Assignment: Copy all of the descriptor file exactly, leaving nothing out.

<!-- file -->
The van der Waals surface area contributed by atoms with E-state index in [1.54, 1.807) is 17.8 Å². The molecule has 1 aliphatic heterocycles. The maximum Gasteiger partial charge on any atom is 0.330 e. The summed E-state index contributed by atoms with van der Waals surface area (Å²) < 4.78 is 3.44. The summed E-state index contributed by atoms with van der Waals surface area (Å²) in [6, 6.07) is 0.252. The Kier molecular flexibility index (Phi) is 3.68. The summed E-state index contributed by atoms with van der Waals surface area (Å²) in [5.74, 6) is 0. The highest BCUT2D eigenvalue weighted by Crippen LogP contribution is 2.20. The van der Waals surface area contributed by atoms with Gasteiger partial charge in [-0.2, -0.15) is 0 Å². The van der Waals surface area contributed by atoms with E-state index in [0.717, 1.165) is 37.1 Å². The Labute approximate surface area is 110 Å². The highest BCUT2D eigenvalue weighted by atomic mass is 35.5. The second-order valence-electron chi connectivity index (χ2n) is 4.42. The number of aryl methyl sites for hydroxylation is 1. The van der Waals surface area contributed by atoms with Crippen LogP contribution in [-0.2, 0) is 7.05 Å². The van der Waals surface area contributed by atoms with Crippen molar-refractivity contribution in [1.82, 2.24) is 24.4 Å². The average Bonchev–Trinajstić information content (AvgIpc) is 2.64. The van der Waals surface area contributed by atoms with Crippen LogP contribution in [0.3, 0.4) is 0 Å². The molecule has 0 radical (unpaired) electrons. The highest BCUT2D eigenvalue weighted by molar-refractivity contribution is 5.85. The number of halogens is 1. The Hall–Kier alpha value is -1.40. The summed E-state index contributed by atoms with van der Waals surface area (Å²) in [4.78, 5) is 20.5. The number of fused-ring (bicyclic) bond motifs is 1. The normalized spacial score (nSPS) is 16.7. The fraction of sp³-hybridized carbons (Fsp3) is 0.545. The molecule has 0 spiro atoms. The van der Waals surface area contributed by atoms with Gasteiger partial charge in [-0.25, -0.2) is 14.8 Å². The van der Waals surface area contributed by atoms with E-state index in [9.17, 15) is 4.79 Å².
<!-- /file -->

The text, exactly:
The van der Waals surface area contributed by atoms with E-state index in [1.54, 1.807) is 17.8 Å². The molecule has 1 aliphatic heterocycles. The maximum Gasteiger partial charge on any atom is 0.330 e. The summed E-state index contributed by atoms with van der Waals surface area (Å²) < 4.78 is 3.44. The summed E-state index contributed by atoms with van der Waals surface area (Å²) in [6, 6.07) is 0.252. The Kier molecular flexibility index (Phi) is 3.68. The summed E-state index contributed by atoms with van der Waals surface area (Å²) in [5.74, 6) is 0. The highest BCUT2D eigenvalue weighted by Crippen LogP contribution is 2.20. The van der Waals surface area contributed by atoms with Gasteiger partial charge in [-0.2, -0.15) is 0 Å². The van der Waals surface area contributed by atoms with E-state index in [0.717, 1.165) is 37.1 Å². The Labute approximate surface area is 110 Å². The highest BCUT2D eigenvalue weighted by atomic mass is 35.5. The second-order valence-electron chi connectivity index (χ2n) is 4.42. The number of aryl methyl sites for hydroxylation is 1. The van der Waals surface area contributed by atoms with Crippen LogP contribution in [-0.2, 0) is 7.05 Å². The van der Waals surface area contributed by atoms with Crippen molar-refractivity contribution in [1.82, 2.24) is 24.4 Å². The average Bonchev–Trinajstić information content (AvgIpc) is 2.64. The van der Waals surface area contributed by atoms with Crippen LogP contribution in [0.3, 0.4) is 0 Å². The molecule has 0 radical (unpaired) electrons. The highest BCUT2D eigenvalue weighted by molar-refractivity contribution is 5.85. The number of halogens is 1. The Hall–Kier alpha value is -1.40. The summed E-state index contributed by atoms with van der Waals surface area (Å²) in [4.78, 5) is 20.5. The number of fused-ring (bicyclic) bond motifs is 1. The normalized spacial score (nSPS) is 16.7. The fraction of sp³-hybridized carbons (Fsp3) is 0.545. The molecule has 0 spiro atoms. The van der Waals surface area contributed by atoms with Gasteiger partial charge in [-0.25, -0.2) is 14.8 Å². The van der Waals surface area contributed by atoms with E-state index in [9.17, 15) is 4.79 Å².